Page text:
Edu sector plagued by protests in 2017

Prajakta Joshi
Wednesday, 27 December 2017

While there was a row over the fee hike issue in the admission season, the teachers were irked over the load of digitisation of the Education Department that they have to bear and the private schools protested over the “government interference” in their day-to-day activities.

Pune: The year 2017 could rightly be called ‘Year of Protests’ in the State’s education sector, as almost all stakeholders in the field, right from parents, teachers, to private schools, protested against the State’s policies. 

While there was a row over the fee hike issue in the admission season, the teachers were irked over the load of digitisation of the Education Department that they have to bear and the private schools protested over the “government interference” in their day-to-day activities.

Parents’ protest over fee hike
The admission season this year was shadowed by the protests of parents frustrated with the private schools over unreasonable fee hike. Several parents’ association in Pune and across the State, raised their voice against the fee hike. Parents stated that the fee hike proposed by most of the schools was illegal and should be stopped immediately. Following the parents’ agitations, the Education Department stopped the fee hike at many of the listed schools and a new provision was made to include parents on the Fee Regulation Act (FRA) Committee.  

However, although the parents proposed amendments to the Act, to make it friendlier towards parents, not many of those were actually implemented. “Despite having the Fee Regulation Act, there is no implementation. Education Minister is practically doing nothing. Two years ago he promised that he would call for the balance sheets of the schools and regulate fee hike, but none of this has ever materialised and the schools are still getting away with capitation charges and unreasonable fee hikes,” Anubha Sahai, President, Parents of Private Schools of Maharashtra (POPSOM) said.

Protests by teachers across the State
One of the major protests in the education sector was that of the teachers at the Zilla Parishad schools across Maharashtra. The teachers, irked over the load of the digitisation work imposed upon them, protested against the government. “We are not against digitisation, however, we do not have an efficient infrastructure to carry out all the procedures online, without any hassles. Our teachers, at times, need to go out of the village to update the SARAL database, as we don’t have electricity or proper Internet connectivity at our schools,” Raosaheb Avare,  Founder President, Maharashtra State Secondary and Higher Secondary School Principals Joint Association said.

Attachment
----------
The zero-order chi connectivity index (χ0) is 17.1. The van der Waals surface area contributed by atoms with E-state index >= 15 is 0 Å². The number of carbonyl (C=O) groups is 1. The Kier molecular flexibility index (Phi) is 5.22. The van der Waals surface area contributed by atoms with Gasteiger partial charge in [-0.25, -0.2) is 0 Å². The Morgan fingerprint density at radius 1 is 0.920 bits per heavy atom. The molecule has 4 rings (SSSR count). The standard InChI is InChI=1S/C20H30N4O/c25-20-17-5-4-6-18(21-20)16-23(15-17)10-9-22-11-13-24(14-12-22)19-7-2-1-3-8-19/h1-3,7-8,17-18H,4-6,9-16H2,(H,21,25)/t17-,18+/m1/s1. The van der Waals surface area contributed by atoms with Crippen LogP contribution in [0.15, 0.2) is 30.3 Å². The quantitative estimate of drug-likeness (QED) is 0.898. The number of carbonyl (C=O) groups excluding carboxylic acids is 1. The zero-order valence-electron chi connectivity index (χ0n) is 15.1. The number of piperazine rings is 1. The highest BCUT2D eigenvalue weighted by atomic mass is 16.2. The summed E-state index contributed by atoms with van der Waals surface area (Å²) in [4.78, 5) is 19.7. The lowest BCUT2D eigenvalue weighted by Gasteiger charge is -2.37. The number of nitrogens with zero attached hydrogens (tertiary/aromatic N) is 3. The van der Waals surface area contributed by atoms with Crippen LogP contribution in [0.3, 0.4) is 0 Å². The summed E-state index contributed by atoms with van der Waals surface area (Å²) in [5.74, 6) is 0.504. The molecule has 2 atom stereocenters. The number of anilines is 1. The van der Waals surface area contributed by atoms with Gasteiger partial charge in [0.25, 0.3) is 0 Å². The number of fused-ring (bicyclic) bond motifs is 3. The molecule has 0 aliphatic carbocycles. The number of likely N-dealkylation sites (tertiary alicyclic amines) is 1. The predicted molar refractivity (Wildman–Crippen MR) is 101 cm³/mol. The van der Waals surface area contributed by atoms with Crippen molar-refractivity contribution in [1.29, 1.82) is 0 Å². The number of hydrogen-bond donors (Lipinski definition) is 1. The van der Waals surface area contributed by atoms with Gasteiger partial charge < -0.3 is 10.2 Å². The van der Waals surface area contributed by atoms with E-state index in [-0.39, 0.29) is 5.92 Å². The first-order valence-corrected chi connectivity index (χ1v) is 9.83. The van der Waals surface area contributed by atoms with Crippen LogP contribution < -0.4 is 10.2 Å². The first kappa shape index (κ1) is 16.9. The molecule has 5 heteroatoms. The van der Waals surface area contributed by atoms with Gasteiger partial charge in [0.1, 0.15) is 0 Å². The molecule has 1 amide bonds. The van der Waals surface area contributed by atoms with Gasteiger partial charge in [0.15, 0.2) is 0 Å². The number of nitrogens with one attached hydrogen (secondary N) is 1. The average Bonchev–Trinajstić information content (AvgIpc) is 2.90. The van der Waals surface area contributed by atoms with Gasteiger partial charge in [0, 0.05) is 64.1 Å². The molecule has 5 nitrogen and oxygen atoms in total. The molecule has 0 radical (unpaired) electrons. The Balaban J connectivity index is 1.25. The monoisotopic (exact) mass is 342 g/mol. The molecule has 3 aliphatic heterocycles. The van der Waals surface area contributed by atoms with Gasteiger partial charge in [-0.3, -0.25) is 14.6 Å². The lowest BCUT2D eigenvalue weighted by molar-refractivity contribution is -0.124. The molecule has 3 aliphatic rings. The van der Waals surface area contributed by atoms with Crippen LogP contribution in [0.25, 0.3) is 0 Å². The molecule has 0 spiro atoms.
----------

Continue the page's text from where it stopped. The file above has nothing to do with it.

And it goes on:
Salary grade
Another issue raised by the protesting teachers was the GR that stated that in order to get senior or select salary grade, the school and students’ performances will also be taken into account.

The Education Minister later clarified that the audit would be conducted to check the amount of online work that the teachers have to do at the schools, also making the controversial statement, “I am the minister for education, I am not the minister for teachers.”

‘Black Day’ by private schools
More than one lakh schools across the country, including around 300 in the city, observed ‘Black Day’ on October 12  against the unnecessary and increasing interference of government in the functioning of these schools. 

Speaking about the issue, Amit Chandra, Secretary, National Independent Schools Alliance (NISA) said, “Right from the opening of schools, to departing education, the government interferes in each and everything.

Also, the government has hastily drafted safety guidelines and expects us to implement them immediately without thinking about the budget provision, cost and collaboration. What we are simply saying is that what distinguishes private schools from government schools is the autonomy. If the entire autonomy is taken, the school management wouldn’t be left with any authority to make the decision. It’s some kind of nationalisation of the private schools.”

RTE still troublesome?
Another issue pressed by these schools was regarding RTE admissions. Jagruti Dharmadhikari, President, IESA, earlier said, “The government doesn’t allow us to give admissions to regular students even if the RTE seats are vacant after all the rounds of admissions.”

Related News